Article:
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Home » Archives » August 2006 » Koizumi's Farewell Present

Koizumi's Farewell Present

Wednesday, August 16, 2006 Posted: 12:40 PM JST

Just a month before he steps down as Prime Minister, Koizumi managed to worsen Japan's relations with China and South Korea to newer depths. In terms of international relations, the Prime Minister's decision to visit Yasukuni Shrine on August 15th, the day the war in the Asia Pacific area ended in 1945, appears beyond stupid. It has further outraged the Chinese and South Koreans. But it also has some positive effects, which are largely overlooked by the international media.

Japanese media are spending an inordinate amount of time and attention to the visits. Lots of programs offer discussions about the Koizumi's visit, the shrine's role and the responsibility for the war. Many people who have probably never even considered these topics are now forced to think about them.

There is an enormous divide between the different parties. On one side you have people like Yuko Tojo, the granddaughter of wartime Prime Minister Hideki Tojo, sentenced as a war criminal, who claims that the Class A war criminals enshrined at Yasukuni aren't war criminals at all, and who interprets Koizumi's visits as a clear sign that this is so. "I thank Prime Minister Koizumi from the bottom of my heart for today's visit, since he put away other countries' interference in domestic affairs," she said yesterday.

On the other side you have politicians like LDP-member Koichi Kato who strongly criticized Koizumi for his shrine visit yesterday. Sadly, late yesterday evening his home and office appear to have been burnt down by arsonists. The anti-Yasukuni camp also has some unlikely members. Eight families of Class A war criminals say that they don't care whether their souls are enshrined there or not.

According to the inevitable polls, a small majority of Japanese are against Koizumi's visits to Yasukuni. But the main reason these people give in interviews and polls for being against the visits, is the resulting bad relations with neighbors China and Korea.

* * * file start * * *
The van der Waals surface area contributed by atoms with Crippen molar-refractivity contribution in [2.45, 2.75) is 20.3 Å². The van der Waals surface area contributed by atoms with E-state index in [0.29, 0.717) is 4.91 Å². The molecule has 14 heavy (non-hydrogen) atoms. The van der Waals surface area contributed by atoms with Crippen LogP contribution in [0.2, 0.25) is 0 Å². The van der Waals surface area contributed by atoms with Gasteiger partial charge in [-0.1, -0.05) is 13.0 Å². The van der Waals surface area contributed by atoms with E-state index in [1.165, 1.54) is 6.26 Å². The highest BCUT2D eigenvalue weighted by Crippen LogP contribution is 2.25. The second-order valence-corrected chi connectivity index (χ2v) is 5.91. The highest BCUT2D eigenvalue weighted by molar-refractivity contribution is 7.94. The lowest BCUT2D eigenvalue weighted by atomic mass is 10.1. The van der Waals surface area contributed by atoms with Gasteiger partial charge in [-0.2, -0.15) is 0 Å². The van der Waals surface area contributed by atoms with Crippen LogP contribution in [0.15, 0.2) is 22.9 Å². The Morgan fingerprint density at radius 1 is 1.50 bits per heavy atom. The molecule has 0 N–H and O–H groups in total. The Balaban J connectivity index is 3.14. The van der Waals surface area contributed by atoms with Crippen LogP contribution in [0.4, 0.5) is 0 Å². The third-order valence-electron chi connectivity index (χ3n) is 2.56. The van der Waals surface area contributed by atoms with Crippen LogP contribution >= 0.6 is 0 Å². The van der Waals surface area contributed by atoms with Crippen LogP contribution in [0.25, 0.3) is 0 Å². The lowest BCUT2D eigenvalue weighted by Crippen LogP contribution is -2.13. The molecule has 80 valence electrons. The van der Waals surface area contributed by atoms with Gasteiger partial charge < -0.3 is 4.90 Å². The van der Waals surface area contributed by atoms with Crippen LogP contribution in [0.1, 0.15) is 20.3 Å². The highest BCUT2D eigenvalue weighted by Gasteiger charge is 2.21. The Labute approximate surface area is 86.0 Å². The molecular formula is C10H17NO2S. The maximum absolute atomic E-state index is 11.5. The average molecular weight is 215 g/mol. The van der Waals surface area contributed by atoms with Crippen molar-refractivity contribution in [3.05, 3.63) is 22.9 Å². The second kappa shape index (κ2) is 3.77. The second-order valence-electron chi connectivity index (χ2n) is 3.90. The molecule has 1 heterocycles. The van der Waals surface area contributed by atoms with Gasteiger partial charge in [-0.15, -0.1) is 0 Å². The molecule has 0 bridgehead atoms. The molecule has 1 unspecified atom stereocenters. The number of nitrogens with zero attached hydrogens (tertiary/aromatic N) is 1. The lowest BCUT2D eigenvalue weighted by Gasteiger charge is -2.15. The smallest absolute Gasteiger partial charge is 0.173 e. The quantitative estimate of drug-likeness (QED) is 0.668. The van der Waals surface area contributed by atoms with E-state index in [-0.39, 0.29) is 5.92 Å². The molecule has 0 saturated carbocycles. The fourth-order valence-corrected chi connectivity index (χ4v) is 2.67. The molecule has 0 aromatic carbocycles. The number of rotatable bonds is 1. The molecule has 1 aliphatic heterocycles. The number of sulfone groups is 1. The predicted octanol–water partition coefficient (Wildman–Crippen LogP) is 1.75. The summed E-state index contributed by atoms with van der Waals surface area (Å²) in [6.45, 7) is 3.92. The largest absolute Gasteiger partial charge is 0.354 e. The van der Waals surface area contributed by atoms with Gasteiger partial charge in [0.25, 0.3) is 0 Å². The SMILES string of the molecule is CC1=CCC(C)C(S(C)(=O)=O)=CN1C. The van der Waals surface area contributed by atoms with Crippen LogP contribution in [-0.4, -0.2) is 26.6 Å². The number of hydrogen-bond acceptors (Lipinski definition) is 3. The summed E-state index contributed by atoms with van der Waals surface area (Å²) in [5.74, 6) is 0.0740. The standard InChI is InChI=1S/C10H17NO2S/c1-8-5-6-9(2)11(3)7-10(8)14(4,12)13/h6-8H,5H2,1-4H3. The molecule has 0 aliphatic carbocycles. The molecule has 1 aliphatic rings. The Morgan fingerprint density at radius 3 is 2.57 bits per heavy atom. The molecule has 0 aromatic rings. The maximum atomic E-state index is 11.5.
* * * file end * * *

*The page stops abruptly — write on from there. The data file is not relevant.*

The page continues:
Although Koizumi's visits have started heated discussions, one important issue is rarely mentioned. Yasukuni's past and present role as a symbol of fervent nationalism. The protests against Koizumi visiting Yasukuni are because of the Class A war criminals enshrined at the Shinto shrine. It should be because of the questionable nature of the shrine itself.

On the shrine grounds, there is a war museum, the Yushukan, which gives a chillingly skewed version of Japan's war actions. There is no mention of biological warfare, comfort women, slavery and atrocities committed by Japanese troops. Japan was invited by Asian countries, the Yushukan insists, Japan never started an agressive war. In contrast, Japan is portrayed as the country that liberated Asia from Western imperialists.

Japan has never been able to found a national museum on what is now increasingly called the "Showa War". The absence of such a museum is a direct result of the lack of national consensus on the war. By not risking the establishment of such a museum it also guarantees that such a consensus cannot be reached. Unfortunately, the Yushukan fills the void that this absence of a national war museum has created. And it fills it in a terrifyingly disturbing way.

If Koizumi's visits have fired up domestic discussions that may lead to reviewing Japan's role and responsibilities, and perhaps eventually even the establishment of a national war museum, the price in tattered international relationships may have been extremely high, but would probably be worth it.

Keywords: opinion_item

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The now legendary Sir Ernest Mason Satow (1843-1929) was a member of the British legation in Tokyo for twenty-one years. This classic book is based on the author's detailed diary, personal encounters, and keen memory. In it, Satow records the history of the critical years of social and political upheaval that accompanied Japan's first encounters with the West around the time of the Meiji Restoration. Fascinating.
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